Award winning novelist and short story writer, Jon McGregor, has been appointed as Professor of Creative Writing (Writer in Residence) in the University of Nottingham’s School of English.
Jon, who received an honorary degree from the University in 2011, has been delivering guest lectures, seminars and other special events in the School of English since becoming an Honorary Lecturer last year, but will take up this new permanent position on a day per week basis from August.
Describing his new role, Jon enthused: “The thing that has really excited me about this post is that it allows me to continue to be a writer whilst sharing my professional skills, knowledge and experience in a teaching context.
“Being able to talk to students about what make a good piece of writing, why this is working, what the writer has done to get at this point and how they can apply that to their own writing, that’s really exciting.
“Universities are a fruitful and energetic environment in which to develop your own creative writing and to be exposed to different ideas of what writing is doing and what writing can be. They have the potential to be very generative for students and young writers.”
Pro-Vice-Chancellor with responsibility for the Faculty of Arts, Professor Sarah O'Hara said: “Jon McGregor is one of the UK’s brightest literary talents. His creativity and experience will have a hugely positive impact on students and enhance the University’s reputation as a leader in Arts and Humanities. His appointment is a wonderful addition to our outstanding School of English”.
This view was echoed by Head of the University’s School of English, Professor Julie Sanders: “We have been working with Jon for the past year in his capacity as an honorary lecturer within the School. In addition to his tremendous energy and enthusiasm, as a practising writer Jon is able to bring a unique perspective into his teaching and interactions with staff and students. We are delighted that he is able to join our talented team on a permanent basis.”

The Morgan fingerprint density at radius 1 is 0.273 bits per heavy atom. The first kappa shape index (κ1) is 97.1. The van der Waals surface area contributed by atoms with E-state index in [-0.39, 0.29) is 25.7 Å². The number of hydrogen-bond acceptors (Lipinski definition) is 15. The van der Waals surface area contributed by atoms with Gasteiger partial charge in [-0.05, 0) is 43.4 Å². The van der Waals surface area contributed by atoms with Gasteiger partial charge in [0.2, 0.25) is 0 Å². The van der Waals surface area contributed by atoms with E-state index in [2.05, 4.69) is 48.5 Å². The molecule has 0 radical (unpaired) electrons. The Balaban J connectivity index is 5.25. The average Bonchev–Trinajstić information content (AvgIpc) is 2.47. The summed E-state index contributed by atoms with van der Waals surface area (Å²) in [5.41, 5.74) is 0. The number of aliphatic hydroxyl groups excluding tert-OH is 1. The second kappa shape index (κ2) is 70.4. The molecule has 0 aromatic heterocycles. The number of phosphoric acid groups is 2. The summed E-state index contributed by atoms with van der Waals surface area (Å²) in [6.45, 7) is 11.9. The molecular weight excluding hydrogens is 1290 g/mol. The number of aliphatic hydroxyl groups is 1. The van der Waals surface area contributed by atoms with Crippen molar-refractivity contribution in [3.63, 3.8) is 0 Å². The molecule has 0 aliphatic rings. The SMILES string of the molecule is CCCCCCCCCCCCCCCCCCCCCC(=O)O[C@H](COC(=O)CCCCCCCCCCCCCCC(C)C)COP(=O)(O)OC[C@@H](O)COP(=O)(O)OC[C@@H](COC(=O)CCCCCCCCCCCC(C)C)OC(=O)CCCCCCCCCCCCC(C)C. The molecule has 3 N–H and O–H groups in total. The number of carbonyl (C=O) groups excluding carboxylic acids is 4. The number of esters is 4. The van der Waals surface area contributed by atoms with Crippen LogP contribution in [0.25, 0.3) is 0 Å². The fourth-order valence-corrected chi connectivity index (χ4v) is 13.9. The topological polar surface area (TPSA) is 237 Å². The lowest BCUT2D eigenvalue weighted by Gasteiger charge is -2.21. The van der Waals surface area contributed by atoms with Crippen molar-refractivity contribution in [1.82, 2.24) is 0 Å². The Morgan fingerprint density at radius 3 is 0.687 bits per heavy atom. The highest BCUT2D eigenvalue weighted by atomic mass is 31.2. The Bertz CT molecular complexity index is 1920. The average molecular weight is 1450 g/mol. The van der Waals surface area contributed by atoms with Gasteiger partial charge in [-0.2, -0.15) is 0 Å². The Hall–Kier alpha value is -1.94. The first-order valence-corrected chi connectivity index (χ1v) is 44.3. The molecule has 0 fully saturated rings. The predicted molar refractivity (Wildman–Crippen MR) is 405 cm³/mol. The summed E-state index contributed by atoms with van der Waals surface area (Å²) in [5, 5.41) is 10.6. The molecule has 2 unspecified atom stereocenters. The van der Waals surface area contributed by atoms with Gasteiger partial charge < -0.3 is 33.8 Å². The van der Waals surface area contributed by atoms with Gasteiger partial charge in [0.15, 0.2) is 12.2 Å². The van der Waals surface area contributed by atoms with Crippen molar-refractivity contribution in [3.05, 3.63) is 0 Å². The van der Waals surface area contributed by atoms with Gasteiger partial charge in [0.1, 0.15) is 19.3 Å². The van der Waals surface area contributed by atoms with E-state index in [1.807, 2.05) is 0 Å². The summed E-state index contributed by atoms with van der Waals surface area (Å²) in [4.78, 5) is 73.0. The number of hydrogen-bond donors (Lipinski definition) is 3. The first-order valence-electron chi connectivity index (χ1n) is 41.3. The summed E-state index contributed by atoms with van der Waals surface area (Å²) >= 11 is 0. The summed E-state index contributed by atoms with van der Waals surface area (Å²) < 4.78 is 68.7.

The development of a new literary journal will be one of Jon’s key responsibilities within the new role. The journal will act as a vehicle for students to learn about reading and assessing high quality work. It will allow them to get hands-on editing and collating experience and how to make a number of pieces of work function as a cohesive whole.
Jon explained the aims of the new journal:
“It’s about exploring what place a literary journal could have in writing culture, and considering digital writing and printed writing and the relationship between the two. It’s also about what journals people are reading and how being published in smaller journals can influence people’s early careers. Engaging students in joining me to think about what a journal could be and relating that to the bigger question of the crossroads that publishing finds itself in at the moment."
“It will feature the best of contemporary writers internationally and I will be drawing on my own contacts and The University of Nottingham’s global connections. If a student writes something which is good enough then that would be really exciting for them and a stepping stone in their career but mainly their role would be on the production side. If you can read a piece of work and understand the mechanics and what the writer has done to get to that point then you can bring that to bear on your own writing.
“English is a dominant language all over the world but there are different forms of English. UK writers and American writers can be quite dominant in English language culture but it would be really exciting to find the really strong voices of people who are writing in different forms of English around the world.”
Asked about the current squeeze on funding for arts based subjects, Jon responded: “The very foundation of the idea of a university, and of education, is an enquiry into life, culture and meaning. People need to examine the place of language in society and culture, the place of literature and the way people engage with literature. Film and television are to a huge chunk of society what novels were to earlier societies. Giving people the tools to understand the messages they are being given and to engage with those messages and be able to analyse and respond to them is an essential part of building a functional society."
“Creative industries are one of our biggest and most important exports. You could build a nice spread sheet demonstrating the economic case for arts and arts teaching but you could also equally build a rational philosophical case.”
Further details on the International IMPAC Dublin Literary Award, recent won by Jon McGregor can be found at www.impacdublinaward.ie/2012/winner.htm
Posted on Tuesday 17th July 2012